Russia’s barbed-wire fence construction in Georgia beyond the occupation line (see EDM, June 3, 11–13, 17) has provided another demonstration of the shifting balance of power (“new geopolitical realities”) in this region. It drove home this point without resorting to outright military aggression; and it may have indicated that further such demonstrations, carefully calibrated in their scope but eloquent in their message, carry negligible risks of a concerted Western response to Russia.
Against this backdrop, Russian President Vladimir Putin made an overture to Georgia in a June 11 televised interview (Russia Today TV, June 11, cited by Interfax and Civil Georgia, June 12; Russian Presidential website, posted June 13). Moscow-based journalist Sophie Shevardnadze, a granddaughter of the former president of Georgia, was picked to conduct this conversation with Putin.
First, Putin acknowledged the existence of two “red lines” that neither side could cross: the Russia-recognized “independence” of Abkhazia and South Ossetia versus the territorial integrity of Georgia. He “could not imagine” Russia de-recognizing Abkhazia and South Ossetia, but he also admitted that Georgia “struggles for, as it calls it, Georgia’s territorial integrity.” The proper approach, according to Putin, “requires careful consideration, a competent solution, willingness to solve this issue based on the interests of all those who live in these territories.”
Thus, Putin seems to strike a pose of equidistance, or at least to awaken such hopes in Tbilisi: ostensibly, he rules nothing out; nothing is non-negotiable. Putin insinuates that the ultimate status of Abkhazia and South Ossetia is not necessarily a closed question but might hypothetically be re-opened in the future. He seemingly professes to be agnostic about the optimal or ultimate solution.
Second, Putin proposes a “full-scale restoration of Russia-Georgia relations,” proceeding gradually and starting with cooperation between law-enforcement and security services. “Such work will be the first step toward restoration of the visa-free regime.” Putin urges such cooperation on two fronts: providing security for the upcoming Winter Olympic Games in Russia’s Sochi (adjacent to Georgia’s occupied territory) and combating terrorists generally: “You probably know that terrorist elements are, were [sic] infiltrating into our [territory] from Georgian territory.”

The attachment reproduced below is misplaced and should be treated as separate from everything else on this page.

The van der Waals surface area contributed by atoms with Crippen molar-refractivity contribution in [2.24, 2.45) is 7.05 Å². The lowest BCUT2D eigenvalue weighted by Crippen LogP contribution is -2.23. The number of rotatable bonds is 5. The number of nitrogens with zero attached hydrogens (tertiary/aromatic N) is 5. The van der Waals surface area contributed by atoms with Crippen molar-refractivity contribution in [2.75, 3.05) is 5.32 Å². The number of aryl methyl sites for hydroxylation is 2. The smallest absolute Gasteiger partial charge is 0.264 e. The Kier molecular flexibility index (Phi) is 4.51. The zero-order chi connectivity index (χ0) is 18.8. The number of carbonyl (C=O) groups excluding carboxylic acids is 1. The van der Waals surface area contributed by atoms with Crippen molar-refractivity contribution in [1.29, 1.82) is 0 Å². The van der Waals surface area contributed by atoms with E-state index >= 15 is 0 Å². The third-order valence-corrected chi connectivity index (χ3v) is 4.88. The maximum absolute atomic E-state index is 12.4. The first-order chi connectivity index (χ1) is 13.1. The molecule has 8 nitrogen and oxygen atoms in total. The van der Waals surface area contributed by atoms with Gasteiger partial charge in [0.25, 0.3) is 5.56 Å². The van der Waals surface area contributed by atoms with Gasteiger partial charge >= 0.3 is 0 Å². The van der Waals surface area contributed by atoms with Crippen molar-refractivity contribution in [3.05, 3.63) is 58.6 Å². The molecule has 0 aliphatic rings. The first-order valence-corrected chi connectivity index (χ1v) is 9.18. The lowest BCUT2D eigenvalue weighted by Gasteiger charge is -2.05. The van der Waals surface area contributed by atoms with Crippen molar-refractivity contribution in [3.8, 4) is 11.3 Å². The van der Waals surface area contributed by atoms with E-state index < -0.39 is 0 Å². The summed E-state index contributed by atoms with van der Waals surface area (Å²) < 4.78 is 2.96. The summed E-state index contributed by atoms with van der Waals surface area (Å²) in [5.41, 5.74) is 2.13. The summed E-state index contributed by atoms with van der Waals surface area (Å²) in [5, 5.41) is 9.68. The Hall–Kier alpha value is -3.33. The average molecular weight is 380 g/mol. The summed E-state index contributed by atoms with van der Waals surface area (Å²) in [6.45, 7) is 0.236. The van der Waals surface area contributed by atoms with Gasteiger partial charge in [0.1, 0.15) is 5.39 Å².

With this, Putin capitalizes on the new Georgian government’s public accusations that the previous government had cooperated with terrorists against Russia. The Kremlin itself had discontinued that propaganda line for years, until the new Georgian government handed it back to Putin (see EDM, May 3, 7). That Moscow would seek to control Georgia’s security services as a prerequisite to any “normalization” was a predictable demand all along. Presidents Eduard Shevardnadze and Mikheil Saakashvili each faced that demand after taking office (Shevardnadze accepted under duress and could never fully extricate from that situation; Saakashvili rejected this outright). For Putin (as for his predecessors in this activity), such cooperation undoubtedly means Russian control of the Georgian security services.
Putin’s interview also attempted to position Russia indirectly as an actor in Georgian politics. Professing his and Russia’s “very warm attitude toward Georgians, closeness to the Georgian people,” Putin complimented Patriarch-Catholicos Ilia II of the ultra-traditionalist Georgian Orthodox Church as “a real Georgian” (implying that Georgia’s Westernizers are not real Georgians). Putin praised Ilia II for defending “the interests of the Georgian people” during their meeting in Moscow but did not mention Georgian government leaders in the monitored text of his live interview. No Russian-Georgian meetings have taken place at the governmental level following Georgia’s October 2012 regime change.
Tactfully omitting to mention Georgia’s aspirations to join the North Atlantic Treaty Organization (NATO—a major obstacle to Georgia-Russia “normalization” on Russian terms), Putin chose instead to reference past Georgian military contributions to Imperial Russia.
For all its vagueness and ambiguities, Putin’s interview amounts to an unprecedented overture to Tbilisi. By hinting that nothing is non-negotiable, Moscow seeks to nudge Tbilisi into choosing between its two sets of objectives: those associated with the Western orientation, NATO and the European Union, on one hand; and, on the other hand, improving relations with Russia and re-creating Georgia’s territorial integrity in some new form, through negotiations requiring Russia’s cooperation.
Georgia’s incumbent government seems to take the position, thus far, that those two sets of objectives are mutually compatible and can be pursued on parallel tracks. If Western support is seen to be faltering, however—a perception that the barbed-wire fence affair could only corroborate—then the Georgian government would have to make decisions about prioritizing one set of objectives over the other set or about the relative speeds of its two policy tracks. Putin’s overture seeks to entice Tbilisi into exploring a hypothetical basis for trade-offs down the road.